3 min read

Docker, and container technology in general have gotten a buzzing response from developers over the globe. The container technology with some enticing features such as lightweight in nature, being DevOps focussed, etc. has gradually taken over virtual machines much recently. However, most developers and organizations out there still prefer using virtual machines as they fear containers are less secure than the VMs.

Enter IBM’s Nabla containers.

IBM recently launched its brand new container tech with claims of it being more secure than Docker or any other containers in the market. It is a sandbox designed for a strong isolation on a host. This means, these specialized containers would cut down OS system calls to a bare minimum with as little code as possible. This is expected to decrease the surface area available for an attack.

What are the leading causes for security breaches in containers?

IBM Research’s distinguished engineer, James Bottomley, highlights the two fundamental kinds of security problems affecting containers and virtual machines(VM):


  • Vertical Attack Profile (VAP)
  • Horizontal Attack Profile (HAP)

Vertical Attack Profile or VAP includes code which is used for traversing in order to provide services right from input to database update to output, in a stack.

A container-based Virtual infrastructure

Similar to all other programs, this VAP code is prone to bugs. Greater the code one traverses, greater will be the chances of exposure to a security loophole. Hence, the density of these bugs varies. However, this profile is much benign, as the primary actors for the hostile security attacks are the cloud tenants and the Cloud Security Providers(CSPs), which come much more into a picture in the HAP.

Horizontal Attack Profile or HAP are stack security holes exploits that can jump either into the physical server host or VMs.

A HAP attack

These exploits cause, what is called, a failure of containment. Here, one part of the Vertical Attack Profile belongs to the tenants (The guest kernel, guest OS and application) while the other part (the hypervisor and host OS) belongs to the CSPs. However, the CSP vertical part has an additional problem which is, any exploit present in this piece of stack can be used to jump onto either the host itself or any other tenant VMs running on the host.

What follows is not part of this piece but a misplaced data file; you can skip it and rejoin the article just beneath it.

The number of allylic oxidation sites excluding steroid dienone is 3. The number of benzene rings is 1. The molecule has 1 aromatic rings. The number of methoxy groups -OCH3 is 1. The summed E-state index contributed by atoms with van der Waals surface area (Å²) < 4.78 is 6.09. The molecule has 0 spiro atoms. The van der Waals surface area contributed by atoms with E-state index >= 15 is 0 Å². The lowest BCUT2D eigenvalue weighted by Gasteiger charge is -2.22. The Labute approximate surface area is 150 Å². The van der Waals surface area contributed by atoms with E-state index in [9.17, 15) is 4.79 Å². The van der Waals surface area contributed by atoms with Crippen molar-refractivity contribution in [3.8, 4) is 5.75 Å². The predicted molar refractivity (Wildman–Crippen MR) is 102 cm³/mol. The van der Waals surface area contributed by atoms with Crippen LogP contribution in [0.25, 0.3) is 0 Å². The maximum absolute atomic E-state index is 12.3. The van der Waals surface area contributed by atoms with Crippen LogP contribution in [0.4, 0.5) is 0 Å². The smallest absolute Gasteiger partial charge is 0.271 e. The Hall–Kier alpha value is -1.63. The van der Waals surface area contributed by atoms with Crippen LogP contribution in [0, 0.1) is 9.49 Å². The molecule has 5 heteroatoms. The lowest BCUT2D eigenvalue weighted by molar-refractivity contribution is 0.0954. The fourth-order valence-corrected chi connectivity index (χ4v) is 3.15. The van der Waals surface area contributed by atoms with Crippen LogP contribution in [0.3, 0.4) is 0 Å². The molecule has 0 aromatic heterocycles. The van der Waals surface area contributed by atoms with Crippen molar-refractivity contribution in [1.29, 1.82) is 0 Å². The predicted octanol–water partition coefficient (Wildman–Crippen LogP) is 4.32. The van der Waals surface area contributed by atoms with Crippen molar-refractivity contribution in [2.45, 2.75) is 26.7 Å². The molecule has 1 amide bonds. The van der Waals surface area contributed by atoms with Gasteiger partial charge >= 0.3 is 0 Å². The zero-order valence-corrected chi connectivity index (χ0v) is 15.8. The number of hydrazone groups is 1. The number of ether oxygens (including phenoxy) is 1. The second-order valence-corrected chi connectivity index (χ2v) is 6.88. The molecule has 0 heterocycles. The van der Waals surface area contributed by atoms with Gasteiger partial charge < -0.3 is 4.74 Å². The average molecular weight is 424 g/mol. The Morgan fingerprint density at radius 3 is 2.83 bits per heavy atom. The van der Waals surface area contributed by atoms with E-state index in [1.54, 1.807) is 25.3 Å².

James also states that any Horizontal security failure or HAP is a potential business destroying event for the CSPs. So one has to take care of preventing such failures. On the other hand, the exploit occuring in the VAP owned by the tenant is seen as a tenant-only-problem. This problem is expected to be located and fixed by tenants only. This tells us that, the larger the profile( for instance CSPs) the greater the probability of being exploited.

HAP breaches, however, are not that common. But, whenever they occur, they ruin the system. James has called HAPs as the “potentially business destroying events.”
IBM Nabla Containers can ease out the HAP attacks for you!!

Nabla containers achieve isolation by reducing the surface for an attack on the host.

Standard containers vs Nabla containers

These containers make use of a library OS also known as unikernel techniques adapted from the Solo5 project. These techniques help Nabla containers to avoid system calls and simultaneously reduce the attack surface. The containers use only 9 system calls; the rest are blocked through a Linux seccomp policy.

Internals of Nabla containers

Per IBM Research, Nabla containers are more secure than the other container technologies including Docker, and Google’s gVisor (a container runtime sandbox), and even Kata Containers (an open-source lightweight VM to secure containers).

Read more about IBM Nabla containers on the official GitHub website.

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